E-Cigs and Asthma?

Discussion in 'New Members Forum' started by mkdoodle, Feb 7, 2011.

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  1. mkdoodle

    mkdoodle New Member

    Joined:
    Feb 7, 2011
    Location:
    Maine, US
    I am a little concerned. I just started "smoking" e-cigs and I have actually used my asthma inhaler more than I did while smoking regular cigarettes. Is this an adjustment period or is the e-cig actually making my asthma worse?
     
  2. CritterBuddy

    CritterBuddy Senior Member ECF Veteran

    Joined:
    Dec 26, 2009
    Location:
    Oklahoma City, OK
    Just a quick thought... What concentration is the VG in your juice? The reason I ask is if I go over about 20%-25% VG in my mixes I tend to clog my lungs and have to use my rescue inhaler at times.
     
  3. Zal42

    Zal42 Super Member ECF Veteran

    Joined:
    Jan 20, 2011
    Location:
    Oregon
    pg is regarded as safe, but is also known to aggravate asthmatic conditions and trigger allergic reactions in some people. I don't know about vg.
     
  4. mkdoodle

    mkdoodle New Member

    Joined:
    Feb 7, 2011
    Location:
    Maine, US
    How can I tell what percent VG I have in mine?
     
  5. Pav

    Pav Super Member ECF Veteran

    Joined:
    Aug 26, 2009
    Location:
    Detroit Rock City
    I don't think it has anything to do with ecigs, but more to do with quitting regular smoking. I once had a doctor tell me that if I quit smoking then the asthma I suffered from as a child could return. He said something along the lines of smoking paralyzes the cilia (little hairs in your lungs) that would get covered with mucus which caused asthma. Quitting smoking would stop that from happening and could cause asthma to return. He stressed that this was by no means a reason to continue smoking since there were lots of other much more serious health risks from smoking.

    Since I quit smoking I've had one mild asthma attack after two decades of not having any. So far I still feel way better being off the cigarettes. I would recommend seeing your doctor and getting his/her take on your current asthmatic condition.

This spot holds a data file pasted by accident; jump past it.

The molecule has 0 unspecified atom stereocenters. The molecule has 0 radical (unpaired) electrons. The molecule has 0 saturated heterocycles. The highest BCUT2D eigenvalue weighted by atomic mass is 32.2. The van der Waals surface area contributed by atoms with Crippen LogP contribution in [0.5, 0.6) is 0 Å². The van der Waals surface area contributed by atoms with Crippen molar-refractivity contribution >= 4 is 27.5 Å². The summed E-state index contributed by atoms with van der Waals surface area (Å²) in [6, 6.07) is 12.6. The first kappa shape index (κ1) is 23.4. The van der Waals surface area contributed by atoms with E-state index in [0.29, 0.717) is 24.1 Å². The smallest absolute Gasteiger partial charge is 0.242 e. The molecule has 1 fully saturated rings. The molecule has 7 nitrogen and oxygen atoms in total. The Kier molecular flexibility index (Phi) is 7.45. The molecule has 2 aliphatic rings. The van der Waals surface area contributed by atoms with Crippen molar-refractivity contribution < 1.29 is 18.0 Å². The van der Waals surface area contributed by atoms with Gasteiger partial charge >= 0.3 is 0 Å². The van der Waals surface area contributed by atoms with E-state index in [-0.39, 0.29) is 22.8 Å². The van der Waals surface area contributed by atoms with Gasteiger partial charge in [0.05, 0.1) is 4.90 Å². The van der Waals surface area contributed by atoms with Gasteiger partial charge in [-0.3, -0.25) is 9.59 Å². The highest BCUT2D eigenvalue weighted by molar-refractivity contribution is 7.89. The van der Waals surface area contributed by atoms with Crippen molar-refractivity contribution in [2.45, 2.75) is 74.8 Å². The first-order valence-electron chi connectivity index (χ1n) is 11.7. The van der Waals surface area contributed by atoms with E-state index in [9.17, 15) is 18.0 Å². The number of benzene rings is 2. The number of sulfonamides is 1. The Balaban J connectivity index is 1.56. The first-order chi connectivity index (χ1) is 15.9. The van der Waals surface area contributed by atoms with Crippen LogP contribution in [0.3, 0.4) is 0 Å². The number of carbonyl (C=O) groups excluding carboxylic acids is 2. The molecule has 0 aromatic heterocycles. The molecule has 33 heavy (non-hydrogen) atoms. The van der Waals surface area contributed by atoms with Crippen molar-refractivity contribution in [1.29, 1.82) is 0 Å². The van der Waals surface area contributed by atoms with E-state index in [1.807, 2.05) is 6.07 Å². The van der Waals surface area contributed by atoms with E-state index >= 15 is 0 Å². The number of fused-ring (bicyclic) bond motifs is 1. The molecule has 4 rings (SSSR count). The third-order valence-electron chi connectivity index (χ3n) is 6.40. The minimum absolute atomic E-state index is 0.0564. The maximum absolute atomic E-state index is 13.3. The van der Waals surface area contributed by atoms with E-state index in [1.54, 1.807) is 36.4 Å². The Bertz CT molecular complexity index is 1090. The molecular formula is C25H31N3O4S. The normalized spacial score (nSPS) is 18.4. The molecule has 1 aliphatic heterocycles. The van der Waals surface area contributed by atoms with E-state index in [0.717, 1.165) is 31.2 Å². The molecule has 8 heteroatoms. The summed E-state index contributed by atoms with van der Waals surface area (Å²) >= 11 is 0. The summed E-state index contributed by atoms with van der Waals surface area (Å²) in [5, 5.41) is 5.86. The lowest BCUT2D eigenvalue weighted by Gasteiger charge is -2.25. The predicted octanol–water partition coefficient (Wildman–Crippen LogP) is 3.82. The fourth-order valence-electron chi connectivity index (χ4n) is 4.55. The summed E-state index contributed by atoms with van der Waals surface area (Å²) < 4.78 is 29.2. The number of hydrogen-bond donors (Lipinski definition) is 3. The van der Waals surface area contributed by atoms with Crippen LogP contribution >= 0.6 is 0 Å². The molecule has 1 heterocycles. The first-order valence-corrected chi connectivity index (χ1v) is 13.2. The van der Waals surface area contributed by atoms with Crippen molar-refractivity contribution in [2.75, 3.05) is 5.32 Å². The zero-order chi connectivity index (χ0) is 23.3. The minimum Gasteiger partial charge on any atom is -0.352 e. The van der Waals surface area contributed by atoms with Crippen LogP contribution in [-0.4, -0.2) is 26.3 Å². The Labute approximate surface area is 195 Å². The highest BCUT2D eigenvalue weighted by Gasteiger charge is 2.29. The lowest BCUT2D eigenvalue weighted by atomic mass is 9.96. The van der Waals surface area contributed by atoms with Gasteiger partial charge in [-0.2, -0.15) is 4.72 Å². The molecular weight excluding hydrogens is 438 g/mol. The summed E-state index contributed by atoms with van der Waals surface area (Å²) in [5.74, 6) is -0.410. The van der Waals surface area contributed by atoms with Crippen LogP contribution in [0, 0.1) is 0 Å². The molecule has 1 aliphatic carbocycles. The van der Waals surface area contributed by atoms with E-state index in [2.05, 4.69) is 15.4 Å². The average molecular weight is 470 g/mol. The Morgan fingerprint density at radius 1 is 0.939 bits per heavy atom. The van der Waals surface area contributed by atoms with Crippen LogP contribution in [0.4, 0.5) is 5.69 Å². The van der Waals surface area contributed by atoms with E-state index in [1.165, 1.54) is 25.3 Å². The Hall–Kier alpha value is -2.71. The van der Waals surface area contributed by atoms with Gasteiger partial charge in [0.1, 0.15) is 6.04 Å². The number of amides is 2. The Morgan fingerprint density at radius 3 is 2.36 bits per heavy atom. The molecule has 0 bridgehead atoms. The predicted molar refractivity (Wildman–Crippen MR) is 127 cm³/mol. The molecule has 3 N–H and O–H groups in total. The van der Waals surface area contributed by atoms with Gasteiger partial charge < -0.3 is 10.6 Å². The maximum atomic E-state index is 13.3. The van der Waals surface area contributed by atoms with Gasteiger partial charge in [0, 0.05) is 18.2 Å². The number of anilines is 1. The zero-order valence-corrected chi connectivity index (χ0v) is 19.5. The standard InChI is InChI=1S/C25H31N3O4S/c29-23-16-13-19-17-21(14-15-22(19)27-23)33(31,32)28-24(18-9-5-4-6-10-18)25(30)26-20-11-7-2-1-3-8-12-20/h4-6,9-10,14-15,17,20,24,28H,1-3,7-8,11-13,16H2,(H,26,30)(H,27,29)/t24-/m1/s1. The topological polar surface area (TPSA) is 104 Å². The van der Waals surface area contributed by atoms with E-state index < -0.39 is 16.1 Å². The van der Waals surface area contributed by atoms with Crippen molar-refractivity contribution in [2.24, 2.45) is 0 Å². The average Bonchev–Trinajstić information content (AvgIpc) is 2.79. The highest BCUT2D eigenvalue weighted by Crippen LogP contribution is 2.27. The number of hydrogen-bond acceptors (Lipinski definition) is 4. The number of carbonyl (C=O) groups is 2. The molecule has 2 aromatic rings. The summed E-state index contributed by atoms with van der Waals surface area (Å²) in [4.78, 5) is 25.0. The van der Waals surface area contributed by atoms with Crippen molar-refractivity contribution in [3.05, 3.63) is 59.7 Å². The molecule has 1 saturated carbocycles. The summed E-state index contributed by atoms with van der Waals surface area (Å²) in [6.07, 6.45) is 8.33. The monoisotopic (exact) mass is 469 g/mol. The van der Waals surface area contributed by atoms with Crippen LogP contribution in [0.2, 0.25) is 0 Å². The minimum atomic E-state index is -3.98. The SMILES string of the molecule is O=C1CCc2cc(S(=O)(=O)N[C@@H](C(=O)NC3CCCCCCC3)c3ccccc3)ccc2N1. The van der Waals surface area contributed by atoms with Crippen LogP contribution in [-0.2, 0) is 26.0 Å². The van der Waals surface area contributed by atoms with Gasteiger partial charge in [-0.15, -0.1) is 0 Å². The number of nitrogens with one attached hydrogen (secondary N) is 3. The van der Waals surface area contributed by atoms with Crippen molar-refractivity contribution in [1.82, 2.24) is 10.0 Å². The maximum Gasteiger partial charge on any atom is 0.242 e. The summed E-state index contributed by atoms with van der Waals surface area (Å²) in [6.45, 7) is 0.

6. DMF

    DMF Super Member ECF Veteran

    Joined:
    Nov 27, 2010
    Location:
    Slower Lower Delaware
    I have had just the opposite problem. PG caused more asthmatic spasm for me. When I went to 100%vg problems went away.
    Guess it's each individual reacts differently and it's best to try different percentages before tossing the baby out with the bathwater.
     
  7. des09

    des09 Senior Member ECF Veteran

    Joined:
    Dec 7, 2010
    Location:
    Utah
    Another anecdotal data point: My father suffers from sports related asthma, and reduced lung capacity. He smoked for 20 years, and tried many many times to quit ( using patches, before vaping was widely known of), with varying degrees of success. Almost every time he quit, he had acute asthma attacks, and often suffered from bronchitis, both of these "improved" when he resumed smoking.

    He has finally become an ex-smoker, for 4 years now, I believe, yay Dad - proud of you!
     
  8. Rosa

    Rosa Vaping Master ECF Veteran

    Joined:
    Mar 18, 2010
    Location:
    Beaverton, Oregon!
    It's probably the result of quitting smoking, since the asthma inhaler you use is likely made with the same base as your e-cig (propylene glycol). The ingredients of e-cigs and asthma inhalers are similar except that the inhaler gives you medicine and the e-cigs give you nicotine.


    Inhaled ciclosporin - Wikipedia, the free encyclopedia
    QUOTE:
    Formulation of the drug for inhalation purposes has proved challenging because of ciclosporin's poor aqueous solubility.[5] Consequently, aerosol studies have often employed compatible solvents such as propylene glycol[6] or ethanol[7] as the vehicle for administration by nebulizer or have used more complicated aqueous-based formulations involving liposomes [8][9] or other dispersions.[10] Dry powder inhaler [11][12] as well as propellant metered dose inhaler (pMDI) formulations [13][14] have also been created and evaluated in the laboratory and in early clinical studies.
     
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